The Japanese War Memorial
This site marks a 10,000 square feet mass grave of the casualties during the Japanese occupation. Remains of close to a thousand victims were relocated from the original site, “Tomb of War Victims of the Compatriots of the Republic of China” which was in a dilapidated state.
The Butcher’s Guild Graves
Built in 1931, from the back, it’s a walk through concrete grids towards the front yard.
The Lim Lian Geok Memorial
Lim Lian Geok (1901-1985) was former Chairman of The United Chinese School Teachers’ Association Of Malaysia (popularly known as Jiao Zong), was a great educationalist as well as a famous social activist.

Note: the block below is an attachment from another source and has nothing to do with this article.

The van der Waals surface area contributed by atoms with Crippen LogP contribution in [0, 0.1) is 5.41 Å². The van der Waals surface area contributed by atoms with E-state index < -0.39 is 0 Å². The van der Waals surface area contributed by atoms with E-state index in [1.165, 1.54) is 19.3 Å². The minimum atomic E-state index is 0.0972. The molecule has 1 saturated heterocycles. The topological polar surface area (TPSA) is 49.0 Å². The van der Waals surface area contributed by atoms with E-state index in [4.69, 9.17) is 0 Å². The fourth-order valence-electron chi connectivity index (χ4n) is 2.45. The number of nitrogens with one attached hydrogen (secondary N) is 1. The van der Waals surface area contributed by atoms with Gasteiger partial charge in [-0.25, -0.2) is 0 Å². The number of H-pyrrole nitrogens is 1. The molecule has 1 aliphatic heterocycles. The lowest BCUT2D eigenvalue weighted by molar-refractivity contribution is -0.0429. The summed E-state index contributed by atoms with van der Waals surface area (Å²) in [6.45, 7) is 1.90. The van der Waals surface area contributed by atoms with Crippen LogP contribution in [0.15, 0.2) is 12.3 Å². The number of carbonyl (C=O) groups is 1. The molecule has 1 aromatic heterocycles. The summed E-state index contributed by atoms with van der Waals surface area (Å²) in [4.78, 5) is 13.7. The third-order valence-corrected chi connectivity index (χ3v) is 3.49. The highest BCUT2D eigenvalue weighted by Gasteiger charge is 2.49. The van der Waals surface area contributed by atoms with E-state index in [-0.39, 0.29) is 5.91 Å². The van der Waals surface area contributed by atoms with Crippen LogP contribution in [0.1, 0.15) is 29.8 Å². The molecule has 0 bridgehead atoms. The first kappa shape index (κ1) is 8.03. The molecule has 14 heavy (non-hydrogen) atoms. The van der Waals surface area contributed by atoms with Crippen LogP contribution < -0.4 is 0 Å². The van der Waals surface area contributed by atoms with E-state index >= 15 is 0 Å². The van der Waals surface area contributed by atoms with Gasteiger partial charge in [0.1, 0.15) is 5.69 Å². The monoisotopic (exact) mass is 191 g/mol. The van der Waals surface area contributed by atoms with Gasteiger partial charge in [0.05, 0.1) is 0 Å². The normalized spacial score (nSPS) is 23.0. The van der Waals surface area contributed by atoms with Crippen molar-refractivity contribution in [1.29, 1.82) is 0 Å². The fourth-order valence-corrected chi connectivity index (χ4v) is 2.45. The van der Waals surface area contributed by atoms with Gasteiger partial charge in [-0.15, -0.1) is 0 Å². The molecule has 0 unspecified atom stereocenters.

People from all over the country, put aside their works and came all the way to pay their last respects to him, including high-ranking leaders of political parties. A fund in memory of him was set up, which was later registered as LLG Cultural Development Centre, a non-profit organization. Source
Chua Cheng Tuan : The Cycle & Carriage Family
The Cycle & Carriage family: All except for the 2 tombs at extreme left and right (forefront) are in the Chua family gated plot. You can even see the fence surrounding the cluster behind the trees on the left of photo. At the centre of the plot is Mr.Chua Cheng Tuan, the founder of Cycle & Carriage. His brother Chua Cheng Hock is buried in Bukit Brown.
A pavilion was built by Chua Cheng Tuan’s family, in front of the family plot, in his memory. Today many other graves surround the pavilion.
Other interesting tombs at Kwong Tong Cemetery